The National Farmers Day is commemorated each year on the first Friday of December to honour our gallant Farmers and Fishers. The event acknowledges the vital position Farmers and Fishers occupy in the nations socio-economic development.
In particular, Ghana acknowledges farmers and fishers’ untiring efforts at feeding our growing population, providing raw materials to the nation’s industries, and contributing substantially to the nation’s foreign exchange earnings.
Unfortunately, a closer look at the event reveals that it is much celebrated by the media, civil and public servants other than the targeted group-farmers. It is 8: 45am and the program will soon start in the western region but I just called my uncle back at the village and he is already heading to his farm to harvest his millet. It is unarguable that there are several other uncles, fathers, unties across the country that are not aware that they are being celebrated today. And you know it.
How can we as a nation use this day to celebrate our indigenous, peasant and commercial farmers together? These unfortunate, uncelebrated farmers are left behind because of their inability to purchase farm inputs and machinery to enable them produce on larger scales. As a country, we need to be cognizant of the fact that we can’t fight and conquer poverty and hunger in the country without full empowerment of the very people who are affected.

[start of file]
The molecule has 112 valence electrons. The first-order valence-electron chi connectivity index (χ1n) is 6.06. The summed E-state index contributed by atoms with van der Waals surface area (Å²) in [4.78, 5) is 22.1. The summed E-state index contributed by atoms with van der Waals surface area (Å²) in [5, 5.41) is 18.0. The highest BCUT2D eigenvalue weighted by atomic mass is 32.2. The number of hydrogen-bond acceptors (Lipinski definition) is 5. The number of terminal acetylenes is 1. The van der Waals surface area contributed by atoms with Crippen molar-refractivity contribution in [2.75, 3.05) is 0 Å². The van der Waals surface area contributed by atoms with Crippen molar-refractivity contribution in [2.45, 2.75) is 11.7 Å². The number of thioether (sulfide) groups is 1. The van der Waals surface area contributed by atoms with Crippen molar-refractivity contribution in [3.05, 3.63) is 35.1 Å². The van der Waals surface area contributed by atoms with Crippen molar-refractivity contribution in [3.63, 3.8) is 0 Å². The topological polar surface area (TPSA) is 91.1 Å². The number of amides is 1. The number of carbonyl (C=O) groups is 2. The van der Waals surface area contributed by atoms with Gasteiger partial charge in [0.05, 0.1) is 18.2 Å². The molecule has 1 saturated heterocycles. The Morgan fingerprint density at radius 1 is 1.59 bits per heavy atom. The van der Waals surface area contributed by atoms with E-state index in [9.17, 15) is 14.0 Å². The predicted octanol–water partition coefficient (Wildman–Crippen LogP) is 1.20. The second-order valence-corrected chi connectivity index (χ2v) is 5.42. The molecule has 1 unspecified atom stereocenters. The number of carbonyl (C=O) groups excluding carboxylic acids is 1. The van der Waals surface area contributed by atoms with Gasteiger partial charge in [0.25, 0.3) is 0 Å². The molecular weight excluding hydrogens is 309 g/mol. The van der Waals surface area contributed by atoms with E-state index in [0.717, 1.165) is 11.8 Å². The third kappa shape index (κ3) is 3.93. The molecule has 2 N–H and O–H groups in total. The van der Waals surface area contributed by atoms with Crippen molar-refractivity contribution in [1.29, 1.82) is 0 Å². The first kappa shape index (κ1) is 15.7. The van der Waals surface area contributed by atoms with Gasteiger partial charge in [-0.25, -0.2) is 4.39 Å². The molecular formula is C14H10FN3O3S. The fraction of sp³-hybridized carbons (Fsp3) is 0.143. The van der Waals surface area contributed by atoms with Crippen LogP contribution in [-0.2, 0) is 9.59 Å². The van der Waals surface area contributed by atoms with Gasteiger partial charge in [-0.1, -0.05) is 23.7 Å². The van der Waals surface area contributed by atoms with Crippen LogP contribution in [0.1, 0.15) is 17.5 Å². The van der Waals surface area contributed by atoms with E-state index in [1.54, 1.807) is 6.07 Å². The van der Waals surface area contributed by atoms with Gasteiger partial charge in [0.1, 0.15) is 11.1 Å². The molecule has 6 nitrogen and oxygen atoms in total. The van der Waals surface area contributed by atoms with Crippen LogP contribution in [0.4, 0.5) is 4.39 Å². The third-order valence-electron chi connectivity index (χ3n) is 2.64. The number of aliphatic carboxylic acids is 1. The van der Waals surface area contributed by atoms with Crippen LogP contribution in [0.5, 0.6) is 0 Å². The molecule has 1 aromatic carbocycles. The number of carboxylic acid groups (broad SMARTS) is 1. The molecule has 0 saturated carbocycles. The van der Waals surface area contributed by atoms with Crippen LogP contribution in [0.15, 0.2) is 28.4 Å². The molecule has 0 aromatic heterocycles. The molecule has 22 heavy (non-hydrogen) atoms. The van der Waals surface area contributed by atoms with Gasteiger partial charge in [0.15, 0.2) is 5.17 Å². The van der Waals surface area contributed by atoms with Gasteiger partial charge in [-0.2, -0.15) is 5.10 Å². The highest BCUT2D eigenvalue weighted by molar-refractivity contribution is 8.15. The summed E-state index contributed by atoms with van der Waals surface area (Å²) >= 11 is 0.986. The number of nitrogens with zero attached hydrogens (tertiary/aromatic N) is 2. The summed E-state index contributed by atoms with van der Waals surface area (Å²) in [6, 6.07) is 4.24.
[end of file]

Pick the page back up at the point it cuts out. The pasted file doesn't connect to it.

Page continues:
There have been calls for government to incorporate farmers’ access to financial service into national Policies, resulting in initiatives such as the Ghana Commercial Agriculture Project (GCAP) and Youth In Agriculture Programme (YIAP).
But such interventions have yet to rake in the desired impact mainly because they are targeted at commercial farming.
2015 is almost here and Ghana is yet to meet the MDGs. In as much as commercial farming generates revenue for running the economy, Government must endeavor to empower the peasant farmers in the country. With access to financial services and some time to time education on current practices in agriculture, they can also increase their output.
Government surely cannot do this alone but through partnerships with private institutions and even individuals who are interested in the empowerment of the entire nation, our uncles, unties and cousins who still live under the poverty line can move out of it on their own.